The 10 Best Arcade Archives Beat-Em-Ups – SwitchArcade Special – TouchArcade
A little while ago, we put up a list of our favorite shoot-em-ups in Hamster’s Arcade Archives line-up. There are hundreds of games available thanks the weekly releases, so it can be a little hard to find the cream of the crop if you’re coming in a little late. Shooters were of course mainstays in the arcade heyday, but in the mid-80s another popular genre rose up: the beat-em-up. The brawler. The belt-scroller. So many names, but the important thing is that it involved one or more people beating the stuffing out of a veritable army of opponents as they made their way through various locales. There are many of them in Arcade Archives, but these are the ones we like the best.
Let’s start by paying some homage to the grandfathers of the genre. By adding some depth to the proceedings, Renegade essentially added one of the last major component the beat-em-up genre needed. It spawned the Kunio-kun/River City and Double Dragon franchises. And despite being such an early example of a brawler, it’s still a lot of fun to play. The enemies are merciless and you don’t have a lot of room to maneuver, but your extensive list of moves is no joke, either. Sending enemies sailing off the edge of the subway platform or into the water never gets old.
Double Dragon ($7.99)
And here’s the last big piece of the beat-em-up puzzle: simultaneous multiplayer. Double Dragon is an icon of the genre, and for good reason. It takes you on an impressive journey through the streets, a construction site, a forest, and a wild enemy hideout, throwing all manner of bizarre foes at you along the way. You can go it alone or bring a friend, though be prepared for some heavy slowdown if you take the latter route. Still, it’s worth it just to see what happens if Billy and Jimmy manage to take down the last boss together. I really love the way the basic punches feel in this game, and just the way hits land in general.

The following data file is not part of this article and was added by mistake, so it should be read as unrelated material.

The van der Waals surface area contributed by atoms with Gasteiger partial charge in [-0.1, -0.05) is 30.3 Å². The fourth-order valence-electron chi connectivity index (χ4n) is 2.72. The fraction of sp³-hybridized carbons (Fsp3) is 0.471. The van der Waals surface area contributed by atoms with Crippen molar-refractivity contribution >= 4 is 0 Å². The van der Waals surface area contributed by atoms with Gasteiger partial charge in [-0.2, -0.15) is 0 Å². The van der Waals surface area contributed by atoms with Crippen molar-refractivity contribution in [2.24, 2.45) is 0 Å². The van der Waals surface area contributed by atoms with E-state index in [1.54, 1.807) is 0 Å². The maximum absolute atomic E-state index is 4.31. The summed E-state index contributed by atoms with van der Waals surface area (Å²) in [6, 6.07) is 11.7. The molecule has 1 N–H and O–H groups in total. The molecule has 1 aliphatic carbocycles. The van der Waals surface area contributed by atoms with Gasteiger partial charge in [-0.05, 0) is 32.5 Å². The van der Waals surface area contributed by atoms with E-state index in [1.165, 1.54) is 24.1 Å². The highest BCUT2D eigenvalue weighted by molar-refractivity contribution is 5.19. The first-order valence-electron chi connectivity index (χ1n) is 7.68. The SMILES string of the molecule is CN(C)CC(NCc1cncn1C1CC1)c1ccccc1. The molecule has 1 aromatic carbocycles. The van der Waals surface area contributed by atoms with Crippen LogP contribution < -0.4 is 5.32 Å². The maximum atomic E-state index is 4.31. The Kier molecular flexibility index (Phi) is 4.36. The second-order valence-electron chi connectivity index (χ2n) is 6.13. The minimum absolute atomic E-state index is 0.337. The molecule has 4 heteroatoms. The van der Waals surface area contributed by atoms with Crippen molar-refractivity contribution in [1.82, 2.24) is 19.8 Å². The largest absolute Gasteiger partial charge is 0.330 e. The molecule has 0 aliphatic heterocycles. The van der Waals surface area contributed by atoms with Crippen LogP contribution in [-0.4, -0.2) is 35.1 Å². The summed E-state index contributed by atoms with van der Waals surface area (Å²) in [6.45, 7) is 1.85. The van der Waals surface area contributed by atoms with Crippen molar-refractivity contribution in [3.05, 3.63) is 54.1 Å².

64th Street ($7.99)
Zipping ahead a bit, we have an effort from Jaleco that doesn’t do a lot to hide its inspirations. For the most part, 64th Street follows the template established by Capcom’s Final Fight. It has a cool 1940s gumshoe vibe to it, and the set piece that makes up the climax is definitely worth seeing. But the real fun in this game comes from its key gameplay twist: you can throw enemies into the background. Sometimes it damages or breaks objects or walls, revealing items. Sometimes it sends enemies sailing into the water. The bosses are incredibly cheap, but the game ends up being a blast anyway.
Sengoku 3 ($7.99)
Releasing in 2001, Sengoku 3 is one of the later NEOGEO releases from SNK. It’s also likely the pinnacle of the genre on SNK’s unique console, offering up a nice selection of characters, excellent graphics, some interesting stages to go through, and wild boss fights. There’s an emphasis on building combos in this game, which isn’t something you tend to see in arcade games in this genre. You can also pick up an assortment of throwable objects and make use of them to defeat your foes. While it loses the unique character-switching mechanic of earlier Sengoku games, this is still the best in the series.
Crime Fighters ($7.99)